Letter from Jubilee USA Network to the House Financial Services Committee Regarding The Counter Terrorism and Illicit Finance Act Draft

Jubilee USA Network sent a letter to the U.S. House of Representatives Financial Services Committee with thoughts and concerns regarding the Counter Terrorism and Illicit Finance Act draft. The letter was sent on December 6, 2017.


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Dear Chairman Pearce, Ranking Member Perlmutter, Chairman Hensarling and Ranking Member Waters:

We thank you for holding the hearing on “Legislative Proposals to Counter Terrorism and Illicit Finance.” On behalf of Jubilee USA Network, I would like to offer some thoughts and concerns on the Counter Terrorism and Illicit Finance Act draft. Jubilee USA Network is a religious development organization allied with more than 700 national and local faith groups. We are concerned with how financial secrecy, corruption and tax evasion are connected to poverty in the United States and abroad.

In particular, some anonymous shell companies have facilitated exploitation of vulnerable communities and supported corrupt regimes in the developing world. Shell companies contribute to an estimated one trillion dollars leaving the developing world annually through tax evasion and corruption.

In the U.S., we can prevent anonymous companies from exploiting vulnerable communities. We can also prevent money from being illicitly siphoned from the developing world.

The Counter Terrorism and Illicit Finance Act draft, takes important steps toward ending abuses of anonymous companies. Implementing effective transparency measures will make it easier for law enforcement to prevent illegal activity and stop activities that exploit the poor. Increasing corporate transparency will reduce the flow of corrupt or illegal money. Reducing corrupt behavior helps provide vulnerable populations with the means to access resources for building schools, hospitals, and the infrastructure necessary for development. Additionally, the collection of beneficial ownership information will make it harder for those stealing from the most vulnerable to use the United States financial system as a safe haven to hide their money.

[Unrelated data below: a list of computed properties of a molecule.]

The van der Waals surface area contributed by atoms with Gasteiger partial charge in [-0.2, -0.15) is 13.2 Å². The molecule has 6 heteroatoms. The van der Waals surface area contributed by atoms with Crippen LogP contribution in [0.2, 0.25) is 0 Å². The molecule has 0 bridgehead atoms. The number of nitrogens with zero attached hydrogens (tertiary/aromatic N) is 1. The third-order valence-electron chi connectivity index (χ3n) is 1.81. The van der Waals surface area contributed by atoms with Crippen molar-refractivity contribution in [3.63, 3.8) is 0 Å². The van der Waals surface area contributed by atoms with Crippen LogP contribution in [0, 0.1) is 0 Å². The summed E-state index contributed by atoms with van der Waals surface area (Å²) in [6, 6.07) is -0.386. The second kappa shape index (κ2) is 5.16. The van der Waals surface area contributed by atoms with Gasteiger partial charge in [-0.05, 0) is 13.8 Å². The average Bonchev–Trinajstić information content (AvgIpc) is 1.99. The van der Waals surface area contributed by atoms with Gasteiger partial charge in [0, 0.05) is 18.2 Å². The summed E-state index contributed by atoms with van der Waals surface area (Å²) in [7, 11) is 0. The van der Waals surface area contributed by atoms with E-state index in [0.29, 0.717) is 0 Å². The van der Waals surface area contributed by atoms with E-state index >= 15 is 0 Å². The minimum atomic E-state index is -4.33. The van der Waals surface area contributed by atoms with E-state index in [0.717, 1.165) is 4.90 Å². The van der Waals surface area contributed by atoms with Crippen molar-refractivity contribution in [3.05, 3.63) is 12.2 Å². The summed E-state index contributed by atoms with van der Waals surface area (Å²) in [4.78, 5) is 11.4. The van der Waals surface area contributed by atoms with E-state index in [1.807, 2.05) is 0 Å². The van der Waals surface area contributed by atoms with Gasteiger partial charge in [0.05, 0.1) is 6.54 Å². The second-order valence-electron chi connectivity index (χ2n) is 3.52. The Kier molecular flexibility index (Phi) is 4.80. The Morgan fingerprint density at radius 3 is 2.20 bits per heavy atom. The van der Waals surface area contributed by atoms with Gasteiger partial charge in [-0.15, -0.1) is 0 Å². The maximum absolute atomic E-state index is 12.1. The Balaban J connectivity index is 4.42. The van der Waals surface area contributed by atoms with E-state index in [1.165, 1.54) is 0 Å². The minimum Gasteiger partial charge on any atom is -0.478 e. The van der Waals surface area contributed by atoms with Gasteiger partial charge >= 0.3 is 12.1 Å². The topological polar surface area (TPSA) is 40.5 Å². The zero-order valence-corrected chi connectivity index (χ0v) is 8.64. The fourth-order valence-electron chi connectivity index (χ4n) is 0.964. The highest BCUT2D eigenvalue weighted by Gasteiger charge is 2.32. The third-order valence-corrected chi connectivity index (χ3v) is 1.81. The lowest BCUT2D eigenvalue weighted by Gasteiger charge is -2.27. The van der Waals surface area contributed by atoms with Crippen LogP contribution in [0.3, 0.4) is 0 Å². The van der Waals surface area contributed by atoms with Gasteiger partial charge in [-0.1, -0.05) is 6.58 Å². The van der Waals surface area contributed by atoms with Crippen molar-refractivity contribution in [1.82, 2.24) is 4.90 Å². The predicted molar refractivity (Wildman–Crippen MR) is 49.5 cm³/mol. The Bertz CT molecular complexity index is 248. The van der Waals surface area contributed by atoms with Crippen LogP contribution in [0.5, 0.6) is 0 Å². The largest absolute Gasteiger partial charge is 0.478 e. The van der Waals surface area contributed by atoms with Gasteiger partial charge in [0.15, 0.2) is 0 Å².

While we applaud the inclusion of beneficial ownership provisions in the bill, the Committee should make certain changes ensuring that the legislation effectively combats the dangers of anonymous companies. We must see a strong definition of beneficial ownership and ensure there is adequate access to information collected to prevent corrupt, illegal and exploitative activities.

I urge you to keep the definition as written regarding those who control the entity. It is a clear and comprehensive definition that avoids the pitfalls of other definitions that attempted to gather this information allowing for managers, directors or other stand-ins for the true owner(s). The 2016 release of the Panama Papers was instructive in this regard. Due to lax rules around corporate ownership information, a single employee at the Panamanian law firm, Mossack Fonseca, served as the named entity for approximately 20,000 companies. She had little-to-no knowledge of the beneficial owners of those 20,000 companies. If we are updating our laws, we must not repeat that mistake and therefore need to keep the clear and comprehensive definition as written.

Another area in the draft of concern is the limited access to information gathered. State and local law enforcement do not have direct access and yet most investigations into illegal activity are performed by state and local officials in the United States. This omission undermines the reforms and must be remedied as the process moves forward. The restriction of access by foreign law enforcement officials is another concern.

The draft also limits access by law enforcement to criminal subpoenas. Financial institutions, whom we engage in anti-money laundering activity, would have appropriate access by simple request. Law enforcement should have ready access to this information at all stages of the investigative process. Not all financial crimes are criminal offenses but they may still pose threats to our communities which is why the bill should include civil and administrative subpoenas.

It is concerning that foreign nationals looking to establish a U.S. company do not have the same requirements as U.S. citizens to disclose ownership information. This administrative loophole needs to be closed.

In addition to the issues I shared, at Jubilee USA we concur with the recommendations included in the written testimony of Stefanie Ostfeld from Global Witness. Thank you for your consideration. We are happy to answer any questions you may have and look forward to working with you on enacting these important reforms.


Eric LeCompte
Executive Director

cc Rep. Maloney and Rep. King

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